(Invited) New Electrolyte Solvents and Additives Designed for Li Ion and Beyond Chemistries

Tuesday, 26 May 2015: 10:00
Salon A-5 (Hilton Chicago)
K. Xu (Center for Research on Extreme Batetries, U.S. Army Research Laboratory), Z. Zhang, D. P. Abraham, K. Amine (Argonne National Laboratory), A. V. Cresce, S. M. Russell, O. Borodin (U.S. Army Research Laboratory), and C. Wang (University of Maryland College Park)
Ever since the birth of Li ion chemistry, carbonate esters have been the main solvents used as the skeleton composition of the electrolytes. This class of polar organic compounds, ethylene carbonate in particular, brings both their merits of supporting reversible intercalation of Li+ at electrodes of potential differences as wide as 4.2 V, and their intrinsic limits of narrow temperature range, chemical reactivity toward conducting salts, and inflammability. Numerous efforts were made during the past decades in an attempt to replace these carbonate, either partially or entirely, but little change has occurred as the result.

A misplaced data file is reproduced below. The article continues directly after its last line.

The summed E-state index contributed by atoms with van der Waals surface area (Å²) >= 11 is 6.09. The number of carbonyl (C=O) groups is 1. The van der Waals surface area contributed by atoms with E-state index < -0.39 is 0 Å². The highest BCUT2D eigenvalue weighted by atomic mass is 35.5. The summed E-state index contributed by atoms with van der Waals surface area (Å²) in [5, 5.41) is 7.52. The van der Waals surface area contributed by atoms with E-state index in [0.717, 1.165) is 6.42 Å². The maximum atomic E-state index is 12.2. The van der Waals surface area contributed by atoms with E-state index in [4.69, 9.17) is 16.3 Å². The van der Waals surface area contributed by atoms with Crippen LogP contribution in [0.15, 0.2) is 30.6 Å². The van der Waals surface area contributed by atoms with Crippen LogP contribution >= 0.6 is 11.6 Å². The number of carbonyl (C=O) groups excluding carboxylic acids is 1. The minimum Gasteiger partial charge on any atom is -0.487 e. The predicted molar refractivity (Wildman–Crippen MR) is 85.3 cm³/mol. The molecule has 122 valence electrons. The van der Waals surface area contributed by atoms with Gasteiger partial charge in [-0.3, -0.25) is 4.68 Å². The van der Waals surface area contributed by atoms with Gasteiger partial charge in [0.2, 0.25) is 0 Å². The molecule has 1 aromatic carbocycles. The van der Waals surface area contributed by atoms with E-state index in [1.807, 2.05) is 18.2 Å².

The emergence of new chemistries such as the high voltage (>4.5 V) cathode intercalation materials and the beyond-Li-ion concepts −− most of which resort to conversion-reaction concepts to maximize the specific capacities −− presents unprecedented challenges to these carbonate esters that have been widely used by Li-ion industry, and activities resumed in seeking new alternatives. This presentation will summarize our recent efforts of designing, synthesizing and characterizing such new electrolyte solvents in both high voltage and Li-ion as well as beyond-Li-ion chemistries.